While FSW plays an important role in promoting safer working practices among today’s farmers, the tragic events of last week, coupled with the HSE’s recent workplace fatalities report, suggest that more must be done to improve safety standards on farms — and urgently.

Agriculture is one of the most dangerous industries in the UK, with 27 fatalities in the past year. The industry has a fatality rate 18 times higher than most other sectors, and yet accounts for just 1% of total UK employment. This means that farmers are among the most at-risk workers in the country, second only to construction workers in terms of total annual fatalities.

What’s most worrying about these statistics is that, after two decades of steady decline, the fatality rate for farm accidents is beginning to level off. This suggests that current health and safety provision is no longer adequate in safeguarding the lives of farm workers, and that the HSE may need to rethink its approach on how it continues to govern the safety of the industry.

The vast majority of accidents on farms involve vehicles and machinery, suggesting that greater education is needed in the safe operation of large and dangerous pieces of equipment.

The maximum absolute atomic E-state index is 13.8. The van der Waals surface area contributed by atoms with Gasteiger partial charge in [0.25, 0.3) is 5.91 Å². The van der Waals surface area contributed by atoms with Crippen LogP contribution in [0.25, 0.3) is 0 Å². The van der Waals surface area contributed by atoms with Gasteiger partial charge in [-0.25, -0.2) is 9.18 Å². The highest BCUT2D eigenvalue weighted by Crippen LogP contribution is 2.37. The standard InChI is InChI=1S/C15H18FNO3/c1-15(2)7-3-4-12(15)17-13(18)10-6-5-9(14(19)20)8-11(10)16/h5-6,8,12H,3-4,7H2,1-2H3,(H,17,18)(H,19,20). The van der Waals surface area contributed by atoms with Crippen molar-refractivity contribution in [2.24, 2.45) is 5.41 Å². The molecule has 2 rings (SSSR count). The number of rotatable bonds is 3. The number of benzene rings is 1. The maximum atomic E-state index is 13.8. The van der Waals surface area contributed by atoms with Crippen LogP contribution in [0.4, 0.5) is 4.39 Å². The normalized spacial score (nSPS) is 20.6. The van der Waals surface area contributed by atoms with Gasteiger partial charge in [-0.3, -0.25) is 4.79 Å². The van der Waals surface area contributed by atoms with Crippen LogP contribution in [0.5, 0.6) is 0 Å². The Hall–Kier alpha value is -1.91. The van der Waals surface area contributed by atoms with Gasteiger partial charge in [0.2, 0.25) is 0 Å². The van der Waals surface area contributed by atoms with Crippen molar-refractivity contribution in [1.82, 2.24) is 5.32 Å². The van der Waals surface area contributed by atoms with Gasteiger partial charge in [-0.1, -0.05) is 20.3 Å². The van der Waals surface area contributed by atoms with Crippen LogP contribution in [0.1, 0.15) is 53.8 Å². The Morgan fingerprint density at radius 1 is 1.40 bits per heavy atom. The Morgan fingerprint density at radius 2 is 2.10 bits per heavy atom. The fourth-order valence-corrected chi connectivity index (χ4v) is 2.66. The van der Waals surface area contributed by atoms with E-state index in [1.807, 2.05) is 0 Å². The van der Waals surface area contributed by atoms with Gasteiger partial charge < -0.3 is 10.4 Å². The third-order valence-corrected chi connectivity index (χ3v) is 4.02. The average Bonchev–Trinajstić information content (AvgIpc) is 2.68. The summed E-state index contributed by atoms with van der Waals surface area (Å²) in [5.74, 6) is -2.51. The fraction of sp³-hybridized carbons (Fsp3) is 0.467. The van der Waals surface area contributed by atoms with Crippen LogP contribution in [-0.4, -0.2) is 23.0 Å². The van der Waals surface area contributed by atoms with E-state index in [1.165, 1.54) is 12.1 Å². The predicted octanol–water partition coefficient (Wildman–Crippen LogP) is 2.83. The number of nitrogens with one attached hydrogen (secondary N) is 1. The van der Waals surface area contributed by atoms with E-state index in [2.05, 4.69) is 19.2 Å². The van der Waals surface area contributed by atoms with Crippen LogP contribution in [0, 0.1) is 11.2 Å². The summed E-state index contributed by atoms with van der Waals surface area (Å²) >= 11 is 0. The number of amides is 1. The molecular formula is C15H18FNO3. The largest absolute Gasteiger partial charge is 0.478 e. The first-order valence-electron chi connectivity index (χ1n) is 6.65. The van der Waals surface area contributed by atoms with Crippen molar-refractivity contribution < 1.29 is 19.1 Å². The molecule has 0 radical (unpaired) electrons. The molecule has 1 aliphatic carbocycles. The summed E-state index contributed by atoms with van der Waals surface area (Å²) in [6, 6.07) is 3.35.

There’s also the average age of farm workers to consider. In its workplace fatalities report, the HSE touched on the issue of age, with older workers 55+ being the most at-risk from serious and fatal injuries at work. Given that the average age of people working on farms in the UK is 59, this could suggest that an ageing workforce is the reason why fatality rates have begun to plateau.

No matter the industry or the average age of the workforce, everyone should enjoy a safe workplace. A cross-industry rethink is needed to tackle the problem of fatalities at work and ensure that UK workers are kept safe, even in the most dangerous of sectors.

If you or someone you know has been affected by workplace injury, find out how our specialist accident at work solicitors can help.

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24/07/2017 No Comments

Workplace Fatalities Falling — But Construction Workers Still Most at Risk

Hard hat after accident at work | Construction workers at risk from workplace fatalities